Penalising racism: Sport and the 'n-word'

Seattle Seahawk player Richard Sherman celebrates during a 19 January football game. Image copyright Getty Images
Image caption Richard Sherman thinks penalising the n-word is "almost racist"

Emotions run high in sport - particularly when played professionally at the highest level. Trash-talking, taunting opponents to make them lose focus, is an everyday occurrence.

But what happens when the words used are perceived as racist? Or even when a bit of celebration or attempts at self-motivating not directed at a specific player contain racist language or imagery? And could the use of offensive language end up deciding the outcome of a match?

In the Football Association, rule E3 prohibits "using abusive and/or insulting words... including a reference to ethnic origin and/or colour and/or race."

The provision was cited in January to punish West Brom striker Nicolas Anelka, who was given a five-match suspension and fined £80,000 ($133,736) on 27 February for making a "quenelle" gesture, which has been called an "inverted Nazi salute", after scoring a goal in December.

In October Jack Jebb, a player on Arsenal's under-18 team, received a four-match ban and a £1,800 fine for racist language during a game

Rule E3 suspensions could adversely affect a team that is forced to play without a key player in a later match. But could using a slur be penalised during an actual match?

Referees have the discretion to hand out red cards for racist language, but there seems to be no high-profile examples of it ever happening.

In the US, the National Football League has fined a white player for using the "n-word" during the offseason and suspended a black referee who directed the epithet toward a black player. It is now exploring its own methods for punishing racist language within the confines of the game.

A league rules committee is considering allowing referees to impose a 15-yard penalty on a team whose player makes racist remarks - the same sort of punishment assigned to everyday occurrences like grabbing a player's facemask or a late hit on a quarterback. Any proposal would have to be approved by two-thirds of the league's owners.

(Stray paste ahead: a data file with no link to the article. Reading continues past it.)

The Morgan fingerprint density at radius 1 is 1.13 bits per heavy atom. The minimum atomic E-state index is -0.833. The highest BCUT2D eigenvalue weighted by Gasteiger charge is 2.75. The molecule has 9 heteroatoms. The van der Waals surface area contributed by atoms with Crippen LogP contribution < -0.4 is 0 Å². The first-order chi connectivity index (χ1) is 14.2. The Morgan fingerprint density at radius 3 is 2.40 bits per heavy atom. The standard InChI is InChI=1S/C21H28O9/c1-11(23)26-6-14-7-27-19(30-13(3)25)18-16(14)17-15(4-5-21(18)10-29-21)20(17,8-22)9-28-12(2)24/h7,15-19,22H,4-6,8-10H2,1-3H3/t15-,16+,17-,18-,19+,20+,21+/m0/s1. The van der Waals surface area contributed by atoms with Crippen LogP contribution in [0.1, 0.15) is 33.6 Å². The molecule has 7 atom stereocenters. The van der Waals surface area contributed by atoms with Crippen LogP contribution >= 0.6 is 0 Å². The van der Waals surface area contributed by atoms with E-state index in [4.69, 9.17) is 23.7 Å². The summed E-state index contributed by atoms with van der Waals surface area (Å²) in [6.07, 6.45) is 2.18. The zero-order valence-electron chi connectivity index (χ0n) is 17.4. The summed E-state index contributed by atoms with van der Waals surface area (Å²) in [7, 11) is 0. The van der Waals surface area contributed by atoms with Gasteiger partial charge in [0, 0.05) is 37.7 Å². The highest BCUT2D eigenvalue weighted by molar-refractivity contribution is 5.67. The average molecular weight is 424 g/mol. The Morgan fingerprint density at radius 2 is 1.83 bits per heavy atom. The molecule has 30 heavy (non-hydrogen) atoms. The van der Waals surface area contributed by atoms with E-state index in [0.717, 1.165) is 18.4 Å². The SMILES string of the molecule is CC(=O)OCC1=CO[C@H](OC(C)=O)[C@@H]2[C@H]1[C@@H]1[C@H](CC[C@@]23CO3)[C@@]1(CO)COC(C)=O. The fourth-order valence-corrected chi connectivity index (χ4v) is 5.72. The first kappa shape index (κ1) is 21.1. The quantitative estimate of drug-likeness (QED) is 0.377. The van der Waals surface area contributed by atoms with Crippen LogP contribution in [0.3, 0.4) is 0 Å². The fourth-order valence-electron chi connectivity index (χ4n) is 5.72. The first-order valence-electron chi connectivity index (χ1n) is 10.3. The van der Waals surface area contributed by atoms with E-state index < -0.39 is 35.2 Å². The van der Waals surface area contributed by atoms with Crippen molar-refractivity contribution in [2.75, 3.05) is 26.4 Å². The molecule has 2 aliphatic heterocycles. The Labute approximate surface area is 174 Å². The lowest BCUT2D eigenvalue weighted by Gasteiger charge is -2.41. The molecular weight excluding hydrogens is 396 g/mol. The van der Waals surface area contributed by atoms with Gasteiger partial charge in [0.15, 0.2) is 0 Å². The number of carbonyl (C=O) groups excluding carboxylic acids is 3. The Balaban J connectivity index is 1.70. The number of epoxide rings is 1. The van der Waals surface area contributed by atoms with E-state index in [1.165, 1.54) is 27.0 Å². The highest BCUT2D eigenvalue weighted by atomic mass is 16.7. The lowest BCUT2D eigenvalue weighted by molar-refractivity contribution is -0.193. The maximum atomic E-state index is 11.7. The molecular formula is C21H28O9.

Brandon Raper of RantSports calls the idea a "no-brainer".

"There is absolutely no place in decent society for racist or homophobic slurs, and the NFL has the platform to really make an impact here," he writes. "Players are certainly still going to use plenty of foul words, and if you've spent any time in a locker room you understand that. But if this gets people to use the space between their brains and their mouths before they spout off garbage, at least at the workplace, that can only be a good thing."

Peter King of Sports Illustrated worries about how the penalty can be enforced, however.

"What happens if an official thinks he heard the n-word from one player and it actually was another?" he writes. "The referee could call the unsportsmanlike conduct penalty/language foul, and if the offending player is white, it's going to scar him for his career. What if the call is made on the wrong player?"

He asked three black players what they thought, and while one said it was a good idea in theory, two were opposed.

"It's an atrocious idea," Richard Sherman of the Super Bowl champion Seattle Seahawks told King. "It's almost racist, to me. It's weird they're targeting one specific word. Why wouldn't all curse words be banned then?"

One of Sherman's teammates, Doug Baldwin, told the Tacoma, Washington News Tribune that the n-word is a "term of endearment" for blacks.

The NFL's move, and player response, has once again rekindled the debate over acceptable uses of the n-word in the black community.

Ta-Nehisi Coates of the Atlantic writes that the drive to punish use of the n-word is a racist "effort to punish black humanity":

When people claim that the word "nigger" must necessarily mean the same thing, at all times, spoken by all people, one wonders whether they understand how the very words coming out of their mouth actually work.

The Detroit Free Press's Mitch Albom thinks the NFL is well within its right to impose an in-game penalty.

"The N-word fight is unique," he writes. "And while nobody should dictate private conversations, if the NFL is going to suspend a white player for using the N-word at an off-season concert or suspend an African-American referee for allegedly saying it to an African-American player, then why the shock at a yellow flag? It's 15 yards, not a lifetime ban. The NFL would equate the behaviour with excessive celebrating."

Then there's the issue of league commissioner Roger Goodell punishing players for using racist language when the name of its Washington franchise has itself been called an epithet.

"Roger Goodell doesn't have the guts to stand up and say Redskin is an offensive name," said television sport chat show host Michael Wilbon. "So he wants to take [the N-word] out of play, but he won't take Redskin out of play? How gutless is that? What kind of signal are you sending? You act like Redskin is a term of endearment, which has been his position so far."

It seems a simple move like penalising racist language isn't so simple after all.